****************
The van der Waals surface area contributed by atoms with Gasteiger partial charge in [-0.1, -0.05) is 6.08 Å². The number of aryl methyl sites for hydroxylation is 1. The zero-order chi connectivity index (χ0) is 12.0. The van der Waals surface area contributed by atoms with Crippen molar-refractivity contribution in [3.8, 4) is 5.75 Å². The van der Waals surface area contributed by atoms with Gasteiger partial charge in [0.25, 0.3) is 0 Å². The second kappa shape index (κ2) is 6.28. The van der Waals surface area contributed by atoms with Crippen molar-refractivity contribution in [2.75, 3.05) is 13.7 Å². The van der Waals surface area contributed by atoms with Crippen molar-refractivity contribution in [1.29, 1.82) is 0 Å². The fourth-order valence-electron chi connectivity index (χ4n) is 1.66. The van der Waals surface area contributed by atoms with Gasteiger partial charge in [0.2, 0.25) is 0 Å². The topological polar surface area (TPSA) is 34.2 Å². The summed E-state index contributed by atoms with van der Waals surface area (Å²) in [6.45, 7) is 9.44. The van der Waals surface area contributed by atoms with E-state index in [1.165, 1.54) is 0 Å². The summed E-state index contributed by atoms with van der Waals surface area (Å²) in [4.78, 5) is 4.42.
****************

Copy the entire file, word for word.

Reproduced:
The van der Waals surface area contributed by atoms with Gasteiger partial charge in [-0.1, -0.05) is 6.08 Å². The number of aryl methyl sites for hydroxylation is 1. The zero-order chi connectivity index (χ0) is 12.0. The van der Waals surface area contributed by atoms with Crippen molar-refractivity contribution in [3.8, 4) is 5.75 Å². The van der Waals surface area contributed by atoms with Gasteiger partial charge in [0.25, 0.3) is 0 Å². The second kappa shape index (κ2) is 6.28. The van der Waals surface area contributed by atoms with Crippen molar-refractivity contribution in [2.75, 3.05) is 13.7 Å². The van der Waals surface area contributed by atoms with Crippen molar-refractivity contribution in [1.29, 1.82) is 0 Å². The fourth-order valence-electron chi connectivity index (χ4n) is 1.66. The van der Waals surface area contributed by atoms with Gasteiger partial charge in [0.2, 0.25) is 0 Å². The topological polar surface area (TPSA) is 34.2 Å². The summed E-state index contributed by atoms with van der Waals surface area (Å²) in [6.45, 7) is 9.44. The van der Waals surface area contributed by atoms with E-state index in [1.165, 1.54) is 0 Å². The summed E-state index contributed by atoms with van der Waals surface area (Å²) in [4.78, 5) is 4.42.